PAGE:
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The polarization identity expresses a symmetric bilinear form on a vector space in terms of its associated quadratic form: $$ \langle v,w\rangle = \frac{1}{2}(Q(v+w) - Q(v) - Q(w)), $$ where $Q(v) = \langle v,v\rangle$. More generally (over fields of characteristic $0$), for any homogeneous polynomial $h(x_1,\dots,x_n)$ of degree $d$ in $n$ variables, there is a unique symmetric $d$-multilinear polynomial $F({\mathbf x}_1,\dots,{\mathbf x}_d)$, where each ${\mathbf x}_i$ consists of $n$ indeterminates, such that $h(x_1,\dots,x_n) = F({\mathbf x},\dots,{\mathbf x})$, where ${\mathbf x} = (x_1,\dots,x_n)$. There is a formula which expresses $F({\mathbf x}_1,\dots,{\mathbf x}_d)$ in terms of $h$, generalizing the above formula for a bilinear form in terms of a quadratic form, and it is also called a polarization identity.

Where did the meaning of "polarization", in this context, come from? Weyl uses it in his book The classical groups (see pp. 5 and 6 on Google books) but I don't know if this is the first place it appeared. Jeff Miller's extensive math etymology website doesn't include this term. See http://jeff560.tripod.com/p.html.

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Where did the meaning of "polarization", in this context, come from? Weyl uses it in his book The classical groups (see pp. 5 and 6 on Google books) but I don't know if this is the first place it appeared.

A few things I've managed to find ...

The term polarization in this context did not originate with Weyl (1939). The book Hilbert's Invariant Theory Papers is an English translation of four papers by David Hilbert, and the term "polarization" appears in the first two of them (published 1885 and 1887), evidently in the sense you have in mind. In the fourth paper (published 1893), Hilbert uses an expression that translates as "Aronhold process" for what Hawkins' Emergence of the theory of Lie groups: an essay in the history of mathematics, 1869-1926 terms the "Aronhold polarization process". Also, Gordan (1885) refers to this same "Aronhold process", which was apparently published in 1838 (if not also earlier) by Aronhold.

In the above-cited works, the meaning of polarization appears to derive from that of the terms pole and polar as used in projective geometry. The entry for "POLE and POLAR" on the webpage by Jeff Miller, mentioned in the question, says the term pôle in this sense was introduced by François Joseph Servois in 1811, and that the term polar (polaire) was introduced by Joseph-Diez Gergonne in the modern geometric sense in 1813.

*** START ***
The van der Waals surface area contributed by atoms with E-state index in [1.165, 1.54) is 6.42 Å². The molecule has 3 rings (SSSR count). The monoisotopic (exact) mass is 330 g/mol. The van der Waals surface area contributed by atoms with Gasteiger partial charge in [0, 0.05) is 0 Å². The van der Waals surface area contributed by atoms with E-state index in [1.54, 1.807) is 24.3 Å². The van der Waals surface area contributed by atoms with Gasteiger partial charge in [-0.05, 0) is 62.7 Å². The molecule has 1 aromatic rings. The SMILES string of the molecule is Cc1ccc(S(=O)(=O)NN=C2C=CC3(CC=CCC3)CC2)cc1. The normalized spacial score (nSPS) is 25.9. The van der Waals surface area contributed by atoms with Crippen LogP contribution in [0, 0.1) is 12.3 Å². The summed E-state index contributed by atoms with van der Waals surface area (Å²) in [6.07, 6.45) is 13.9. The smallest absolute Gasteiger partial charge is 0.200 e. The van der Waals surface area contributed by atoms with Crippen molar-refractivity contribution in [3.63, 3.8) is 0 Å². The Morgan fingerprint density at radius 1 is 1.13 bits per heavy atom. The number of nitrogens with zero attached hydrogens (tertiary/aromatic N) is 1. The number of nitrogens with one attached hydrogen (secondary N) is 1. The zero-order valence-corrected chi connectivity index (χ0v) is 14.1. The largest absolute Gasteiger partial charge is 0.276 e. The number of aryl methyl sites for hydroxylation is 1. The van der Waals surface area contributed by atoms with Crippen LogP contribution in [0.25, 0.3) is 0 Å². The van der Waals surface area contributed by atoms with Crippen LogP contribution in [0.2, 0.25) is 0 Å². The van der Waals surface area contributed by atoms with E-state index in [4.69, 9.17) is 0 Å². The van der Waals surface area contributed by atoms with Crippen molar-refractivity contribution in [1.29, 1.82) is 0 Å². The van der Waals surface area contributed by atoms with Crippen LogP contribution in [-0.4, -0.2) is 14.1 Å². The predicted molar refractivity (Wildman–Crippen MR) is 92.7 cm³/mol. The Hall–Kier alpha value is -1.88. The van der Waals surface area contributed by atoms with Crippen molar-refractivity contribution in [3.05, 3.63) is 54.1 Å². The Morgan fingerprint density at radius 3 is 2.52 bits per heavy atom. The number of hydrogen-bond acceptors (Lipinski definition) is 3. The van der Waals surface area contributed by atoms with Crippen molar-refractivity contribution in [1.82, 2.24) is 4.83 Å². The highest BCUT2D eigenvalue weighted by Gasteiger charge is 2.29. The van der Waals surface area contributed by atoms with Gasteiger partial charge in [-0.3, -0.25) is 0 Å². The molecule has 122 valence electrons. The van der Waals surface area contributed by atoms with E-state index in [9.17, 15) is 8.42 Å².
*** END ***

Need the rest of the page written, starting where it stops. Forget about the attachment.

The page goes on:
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Very nice and interesting find! The Encyklopädie der mathematischen Wissenschaften mit Einschluss ihrer Anwendungen (1899) has an entry devoted to the Aronhold process (p.366f) and calls an instance of it "Polarenprozess". They refer to geometry texts for a geometric explanation of the name: Clebsch-Lindemann (see 3 Abtheilung, p.167ff, especially part II, p.183ff) and also Thieme. –  t.b. Nov 15 '11 at 21:35
    
I don't read German. If someone can look at those two references t.b. mentions at the end and indicate how the term polarization came from a specific geometric idea, please add a comment or additional answer. –  KCd Nov 16 '11 at 3:59
    
I just added a paragraph to my answer re pole and polar as used in projective geometry. The first link has some nice illustrations, and the second link has (in the History section) some interesting comments in relation to the development of invariant theory and quantum mechanics. –  r.e.s. Nov 17 '11 at 15:45
    
@t.b. just in case you didn't see KCd's request. –  Willie Wong Nov 17 '11 at 15:48
    
@KCd: It seems to me that the beginning of Dolgachev's book contains a modern rendition of these ideas. The Aronhold process in its original form really is the same thing as the symbolic method described in remark 1.1.1 on p.3, while the polarization of a quadratic form $f$ via that process is given as Example 1.1.1 on p. 6. The polarization identity you ask about is another way of writing/interpreting that same formula for the polar bilinear form $g$. –  t.b. Nov 18 '11 at 7:40
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